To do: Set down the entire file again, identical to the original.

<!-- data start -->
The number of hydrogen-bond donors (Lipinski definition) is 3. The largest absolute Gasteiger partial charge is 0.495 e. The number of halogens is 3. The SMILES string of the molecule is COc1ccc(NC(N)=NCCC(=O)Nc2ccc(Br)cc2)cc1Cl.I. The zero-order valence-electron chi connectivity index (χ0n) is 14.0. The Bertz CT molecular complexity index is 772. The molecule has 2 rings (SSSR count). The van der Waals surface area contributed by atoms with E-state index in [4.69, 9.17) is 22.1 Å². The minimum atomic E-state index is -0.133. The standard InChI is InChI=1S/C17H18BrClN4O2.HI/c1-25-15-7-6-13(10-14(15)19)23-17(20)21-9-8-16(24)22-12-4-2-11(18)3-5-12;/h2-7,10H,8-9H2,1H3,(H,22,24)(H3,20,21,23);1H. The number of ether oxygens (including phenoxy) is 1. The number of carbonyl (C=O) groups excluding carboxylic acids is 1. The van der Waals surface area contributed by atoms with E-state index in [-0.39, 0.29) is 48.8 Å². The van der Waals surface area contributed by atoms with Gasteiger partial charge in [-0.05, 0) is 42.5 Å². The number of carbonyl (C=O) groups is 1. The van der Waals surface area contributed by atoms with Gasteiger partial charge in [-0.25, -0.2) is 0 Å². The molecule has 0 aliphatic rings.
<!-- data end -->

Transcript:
The number of hydrogen-bond donors (Lipinski definition) is 3. The largest absolute Gasteiger partial charge is 0.495 e. The number of halogens is 3. The SMILES string of the molecule is COc1ccc(NC(N)=NCCC(=O)Nc2ccc(Br)cc2)cc1Cl.I. The zero-order valence-electron chi connectivity index (χ0n) is 14.0. The Bertz CT molecular complexity index is 772. The molecule has 2 rings (SSSR count). The van der Waals surface area contributed by atoms with E-state index in [4.69, 9.17) is 22.1 Å². The minimum atomic E-state index is -0.133. The standard InChI is InChI=1S/C17H18BrClN4O2.HI/c1-25-15-7-6-13(10-14(15)19)23-17(20)21-9-8-16(24)22-12-4-2-11(18)3-5-12;/h2-7,10H,8-9H2,1H3,(H,22,24)(H3,20,21,23);1H. The number of ether oxygens (including phenoxy) is 1. The number of carbonyl (C=O) groups excluding carboxylic acids is 1. The van der Waals surface area contributed by atoms with E-state index in [-0.39, 0.29) is 48.8 Å². The van der Waals surface area contributed by atoms with Gasteiger partial charge in [-0.05, 0) is 42.5 Å². The number of carbonyl (C=O) groups is 1. The van der Waals surface area contributed by atoms with Gasteiger partial charge in [-0.25, -0.2) is 0 Å². The molecule has 0 aliphatic rings.